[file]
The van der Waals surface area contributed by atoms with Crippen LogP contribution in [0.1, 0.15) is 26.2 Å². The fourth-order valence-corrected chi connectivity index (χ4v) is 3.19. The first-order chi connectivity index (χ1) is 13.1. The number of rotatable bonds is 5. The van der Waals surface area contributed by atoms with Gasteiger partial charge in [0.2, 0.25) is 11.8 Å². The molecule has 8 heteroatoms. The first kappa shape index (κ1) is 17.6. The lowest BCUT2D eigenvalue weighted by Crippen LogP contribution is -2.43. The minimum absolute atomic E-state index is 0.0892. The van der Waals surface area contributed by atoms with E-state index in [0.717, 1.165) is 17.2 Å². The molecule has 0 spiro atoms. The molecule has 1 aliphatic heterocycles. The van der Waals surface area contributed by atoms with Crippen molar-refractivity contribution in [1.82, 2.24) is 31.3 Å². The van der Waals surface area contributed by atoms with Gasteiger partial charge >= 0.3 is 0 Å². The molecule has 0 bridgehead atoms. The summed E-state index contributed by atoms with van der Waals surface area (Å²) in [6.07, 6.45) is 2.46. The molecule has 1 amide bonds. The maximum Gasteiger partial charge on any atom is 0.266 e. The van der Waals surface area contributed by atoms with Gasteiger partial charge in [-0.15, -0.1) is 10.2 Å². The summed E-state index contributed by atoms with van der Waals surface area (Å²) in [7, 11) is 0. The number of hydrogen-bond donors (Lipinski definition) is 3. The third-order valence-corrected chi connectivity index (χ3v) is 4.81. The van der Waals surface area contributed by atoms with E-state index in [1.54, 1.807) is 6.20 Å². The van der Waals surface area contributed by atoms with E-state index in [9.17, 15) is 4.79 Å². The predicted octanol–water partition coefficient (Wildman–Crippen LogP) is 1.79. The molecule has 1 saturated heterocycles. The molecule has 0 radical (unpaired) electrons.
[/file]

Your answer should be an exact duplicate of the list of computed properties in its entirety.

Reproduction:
The van der Waals surface area contributed by atoms with Crippen LogP contribution in [0.1, 0.15) is 26.2 Å². The fourth-order valence-corrected chi connectivity index (χ4v) is 3.19. The first-order chi connectivity index (χ1) is 13.1. The number of rotatable bonds is 5. The van der Waals surface area contributed by atoms with Gasteiger partial charge in [0.2, 0.25) is 11.8 Å². The molecule has 8 heteroatoms. The first kappa shape index (κ1) is 17.6. The lowest BCUT2D eigenvalue weighted by Crippen LogP contribution is -2.43. The minimum absolute atomic E-state index is 0.0892. The van der Waals surface area contributed by atoms with E-state index in [0.717, 1.165) is 17.2 Å². The molecule has 0 spiro atoms. The molecule has 1 aliphatic heterocycles. The van der Waals surface area contributed by atoms with Crippen molar-refractivity contribution in [1.82, 2.24) is 31.3 Å². The van der Waals surface area contributed by atoms with Gasteiger partial charge >= 0.3 is 0 Å². The molecule has 0 bridgehead atoms. The summed E-state index contributed by atoms with van der Waals surface area (Å²) in [6.07, 6.45) is 2.46. The molecule has 1 amide bonds. The maximum Gasteiger partial charge on any atom is 0.266 e. The van der Waals surface area contributed by atoms with Gasteiger partial charge in [-0.15, -0.1) is 10.2 Å². The summed E-state index contributed by atoms with van der Waals surface area (Å²) in [7, 11) is 0. The number of hydrogen-bond donors (Lipinski definition) is 3. The third-order valence-corrected chi connectivity index (χ3v) is 4.81. The van der Waals surface area contributed by atoms with E-state index in [1.54, 1.807) is 6.20 Å². The van der Waals surface area contributed by atoms with E-state index in [9.17, 15) is 4.79 Å². The predicted octanol–water partition coefficient (Wildman–Crippen LogP) is 1.79. The molecule has 1 saturated heterocycles. The molecule has 0 radical (unpaired) electrons.